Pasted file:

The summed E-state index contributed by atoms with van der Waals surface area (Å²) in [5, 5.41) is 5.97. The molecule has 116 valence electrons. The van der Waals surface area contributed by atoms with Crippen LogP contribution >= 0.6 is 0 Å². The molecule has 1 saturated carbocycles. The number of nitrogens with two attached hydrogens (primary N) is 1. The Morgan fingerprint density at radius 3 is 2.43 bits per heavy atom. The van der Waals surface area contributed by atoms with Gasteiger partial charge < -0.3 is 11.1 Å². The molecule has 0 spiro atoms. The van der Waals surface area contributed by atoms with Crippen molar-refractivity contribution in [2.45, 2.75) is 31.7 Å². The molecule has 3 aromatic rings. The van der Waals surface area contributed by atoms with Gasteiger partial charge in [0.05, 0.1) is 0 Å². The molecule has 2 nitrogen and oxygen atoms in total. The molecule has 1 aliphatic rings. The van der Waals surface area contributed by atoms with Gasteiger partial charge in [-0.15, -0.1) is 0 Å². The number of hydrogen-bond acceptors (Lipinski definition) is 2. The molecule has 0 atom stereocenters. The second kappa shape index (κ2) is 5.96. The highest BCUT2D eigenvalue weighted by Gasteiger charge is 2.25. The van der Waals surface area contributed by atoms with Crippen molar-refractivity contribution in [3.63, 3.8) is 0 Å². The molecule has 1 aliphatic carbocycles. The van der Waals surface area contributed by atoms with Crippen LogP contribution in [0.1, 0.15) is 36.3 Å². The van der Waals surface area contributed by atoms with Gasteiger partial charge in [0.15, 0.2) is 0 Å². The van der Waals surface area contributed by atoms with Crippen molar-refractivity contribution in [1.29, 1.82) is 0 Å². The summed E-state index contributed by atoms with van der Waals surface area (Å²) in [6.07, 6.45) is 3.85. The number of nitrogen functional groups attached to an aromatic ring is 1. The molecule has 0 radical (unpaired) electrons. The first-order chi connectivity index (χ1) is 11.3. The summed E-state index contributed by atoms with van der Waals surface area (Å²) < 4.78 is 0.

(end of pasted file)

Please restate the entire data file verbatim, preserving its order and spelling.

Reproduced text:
The summed E-state index contributed by atoms with van der Waals surface area (Å²) in [5, 5.41) is 5.97. The molecule has 116 valence electrons. The van der Waals surface area contributed by atoms with Crippen LogP contribution >= 0.6 is 0 Å². The molecule has 1 saturated carbocycles. The number of nitrogens with two attached hydrogens (primary N) is 1. The Morgan fingerprint density at radius 3 is 2.43 bits per heavy atom. The van der Waals surface area contributed by atoms with Gasteiger partial charge < -0.3 is 11.1 Å². The molecule has 0 spiro atoms. The van der Waals surface area contributed by atoms with Crippen molar-refractivity contribution in [2.45, 2.75) is 31.7 Å². The molecule has 3 aromatic rings. The van der Waals surface area contributed by atoms with Gasteiger partial charge in [0.05, 0.1) is 0 Å². The molecule has 2 nitrogen and oxygen atoms in total. The molecule has 1 aliphatic rings. The van der Waals surface area contributed by atoms with Gasteiger partial charge in [-0.15, -0.1) is 0 Å². The number of hydrogen-bond acceptors (Lipinski definition) is 2. The molecule has 0 atom stereocenters. The second kappa shape index (κ2) is 5.96. The highest BCUT2D eigenvalue weighted by Gasteiger charge is 2.25. The van der Waals surface area contributed by atoms with Crippen molar-refractivity contribution in [3.63, 3.8) is 0 Å². The molecule has 1 aliphatic carbocycles. The van der Waals surface area contributed by atoms with Crippen LogP contribution in [0.1, 0.15) is 36.3 Å². The van der Waals surface area contributed by atoms with Gasteiger partial charge in [0.15, 0.2) is 0 Å². The van der Waals surface area contributed by atoms with Crippen molar-refractivity contribution in [1.29, 1.82) is 0 Å². The summed E-state index contributed by atoms with van der Waals surface area (Å²) in [6.07, 6.45) is 3.85. The number of nitrogen functional groups attached to an aromatic ring is 1. The molecule has 0 radical (unpaired) electrons. The first-order chi connectivity index (χ1) is 11.3. The summed E-state index contributed by atoms with van der Waals surface area (Å²) < 4.78 is 0.